My Green Story: Annabel Foley from Rickmansworth
18th March 2022
Across Three Rivers there are people making changes to their own lives in order to make a difference and help the fight against climate change. In the first of a series of interviews, we meet Annabel Foley from Rickmansworth, who is one of the organisers of local group Sustainable Three Rivers. She answers our questions and explores the "powerful ripple effect" of sharing positive changes in her green story.
Why do you think you are passionate about living more sustainably?
Listening to facts from scientists around the world, I know that we have only a limited time to reduce carbon emissions and avoid wiping out millions of species and delivering a planet to future generations that has been damaged beyond recognition.
What changes have you made to your daily life to live more sustainably?
- I became vegetarian and then plant-based, although I eat vegetarian food sometimes, if plant-based only isn’t practical.
- We’ve started growing vegetables at home – learning more about plant cycles – and we’ve rewilded an area of our grass, planting wildflowers and fruit trees. We are hoping to continue 'No Mow' this year. We researched pollinator-friendly flowers and planted as many as possible.
- I drive a hybrid car and my husband drives an electric car. I try not to fly where possible and we travel overseas using public transport or the electric car. I also lift share where possible.
- We’ve just replaced our broken boiler with a heat pump, using the government grant available. We’ve checked that our insulation is all up to optimum standards. We’ve explored fitting solar panels but our garden is north-facing and we’re lucky enough to have a big oak tree close-by, so too much shade.
- We switched to a renewables-based energy supplier.
- We researched eco-friendly banks and switched our personal banking to Starling.
- I shop at local refill store The Green Stores and recycle all possible materials in council-provided recycling bins, plus I take soft plastics to the local Co-op for recycling.
- We buy vegetables from an eco-friendly veg box provider and compost all vegetable waste in the garden.
- We Freecycle items we no longer need or give them to charity. I keep my clothes a long time and buy clothes from charity shops. I’m hoping to go to a clothes swap soon, run by local charity Loved Up.
How did you decide what you could do?
I spoke to friends and other people in the community. During lockdown, my friend Rosi Jordon and I started local group Sustainable Three Rivers, hoping to bring more people in the community together to focus on being sustainable. So I speak to people in the group and other people I meet and get tips on new ways to be more sustainable. I also read online resources – www.ethicalconsumer.org is a great source of independent info on what’s sustainable.
Is it difficult to make meaningful changes?
I think it’s easy to make meaningful changes, so long as you take it step by step. Pick the areas first that are easiest for you, so you can feel good about achieving something, and work from there.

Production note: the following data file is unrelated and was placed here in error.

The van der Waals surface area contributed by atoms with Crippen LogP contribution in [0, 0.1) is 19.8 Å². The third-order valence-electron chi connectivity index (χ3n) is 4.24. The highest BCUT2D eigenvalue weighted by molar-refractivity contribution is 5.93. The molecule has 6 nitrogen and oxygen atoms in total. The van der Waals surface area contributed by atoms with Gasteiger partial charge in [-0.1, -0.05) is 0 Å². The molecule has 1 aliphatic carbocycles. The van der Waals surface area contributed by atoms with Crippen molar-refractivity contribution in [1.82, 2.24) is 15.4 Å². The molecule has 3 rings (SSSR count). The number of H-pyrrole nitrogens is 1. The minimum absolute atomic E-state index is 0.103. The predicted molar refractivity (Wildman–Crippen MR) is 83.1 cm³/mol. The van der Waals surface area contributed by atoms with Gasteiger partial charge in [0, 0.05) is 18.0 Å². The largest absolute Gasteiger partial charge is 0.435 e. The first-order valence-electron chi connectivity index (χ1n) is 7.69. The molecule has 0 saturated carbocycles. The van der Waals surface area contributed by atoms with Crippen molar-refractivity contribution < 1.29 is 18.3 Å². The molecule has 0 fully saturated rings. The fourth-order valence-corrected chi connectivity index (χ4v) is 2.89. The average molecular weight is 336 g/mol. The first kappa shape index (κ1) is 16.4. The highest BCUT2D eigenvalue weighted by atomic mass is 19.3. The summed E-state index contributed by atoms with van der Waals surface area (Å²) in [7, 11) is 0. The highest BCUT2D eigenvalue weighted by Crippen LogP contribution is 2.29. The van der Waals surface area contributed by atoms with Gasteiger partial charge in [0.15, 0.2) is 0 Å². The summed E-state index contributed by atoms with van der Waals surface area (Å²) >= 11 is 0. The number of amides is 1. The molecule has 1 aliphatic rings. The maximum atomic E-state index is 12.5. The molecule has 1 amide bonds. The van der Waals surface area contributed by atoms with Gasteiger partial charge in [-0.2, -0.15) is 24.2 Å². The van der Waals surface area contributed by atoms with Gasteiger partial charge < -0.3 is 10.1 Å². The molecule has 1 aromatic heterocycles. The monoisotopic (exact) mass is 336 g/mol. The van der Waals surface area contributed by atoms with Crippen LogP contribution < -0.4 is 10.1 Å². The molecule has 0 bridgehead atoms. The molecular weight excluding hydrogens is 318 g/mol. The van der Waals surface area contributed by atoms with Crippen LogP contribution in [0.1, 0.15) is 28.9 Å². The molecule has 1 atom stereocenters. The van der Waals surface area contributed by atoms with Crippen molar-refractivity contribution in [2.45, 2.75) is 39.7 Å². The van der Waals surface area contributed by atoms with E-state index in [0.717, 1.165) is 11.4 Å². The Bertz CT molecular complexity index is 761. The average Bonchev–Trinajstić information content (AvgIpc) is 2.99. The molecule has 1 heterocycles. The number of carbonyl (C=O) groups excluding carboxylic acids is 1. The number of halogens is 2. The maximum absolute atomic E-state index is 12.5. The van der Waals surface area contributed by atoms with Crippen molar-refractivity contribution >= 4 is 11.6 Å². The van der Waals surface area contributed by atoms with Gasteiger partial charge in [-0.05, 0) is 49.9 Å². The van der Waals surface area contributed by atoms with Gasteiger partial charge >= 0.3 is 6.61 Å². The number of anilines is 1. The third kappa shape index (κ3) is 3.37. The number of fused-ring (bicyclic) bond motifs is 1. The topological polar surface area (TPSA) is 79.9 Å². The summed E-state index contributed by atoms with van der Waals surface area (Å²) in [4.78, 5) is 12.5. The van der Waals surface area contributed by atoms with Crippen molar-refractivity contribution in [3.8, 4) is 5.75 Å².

What is the easiest thing anyone reading could do right now to make their life more sustainable / environmentally friendly?
Probably reducing the number of meat meals that they eat – the meat and dairy industries are such massive contributors to deforestation and carbon emissions. Also, making sure their house is insulated up to recommended standards and switching to a planet-friendly bank and switching any investments (pension etc) away from banks with bad sustainability records.
What has been the biggest challenge for you?
Reducing travel, I guess. It is a passion of mine and I’ve just reached a stage in life where I can travel more but now I weigh-up the impacts of any trip I plan and travel less than I’d like to
Do you think changes we make in our daily lives make a difference to the world?
Yes! Everything we do, however small it feels, is contributing to the greater whole. That’s how things work in the natural world – fungi, insects etc. If every one of us made just a few changes, that would add up to so much. And if you talk to people about what you're doing as well, the impact is even greater – there's such a powerful ripple effect in sharing positive changes. With all of the difficult news around just now, we need to look after our mental health. Knowing that you are personally acting to help the planet and that you are part of a community doing the same thing, is very heartening.
Would you like to be doing more?
There are always new lifestyle changes that I can make but I also think it’s important not to get overwhelmed with eco-guilt. I’d like to connect with more people and talk about how we can be more planet-friendly as a community. I’d like to get involved with local projects, grow Sustainable Three Rivers and help influence our local council and MP to become more and more engaged with the climate emergency.
What are your future plans to make your life even more environmentally friendly?
I’d like to learn more about sustainable gardening, maybe swap to a plug-in hybrid car for local journeys if it makes sense sustainably and to continue to be part of initiatives which push Central government to honour and speed up its Net Zero plans. Also, I plan to spend as much time as possible out in nature because, when we feel connected to the planet , we remember to care and to act.
Please give five top tips for living a greener life.
- Reduce meat and dairy
- Buy fewer new things
- Reduce and recycle packaging
- Make sure your home is well insulated
- Spend more time walking in nature and thinking about how we’re part of an amazing, complex natural world that we need to look after.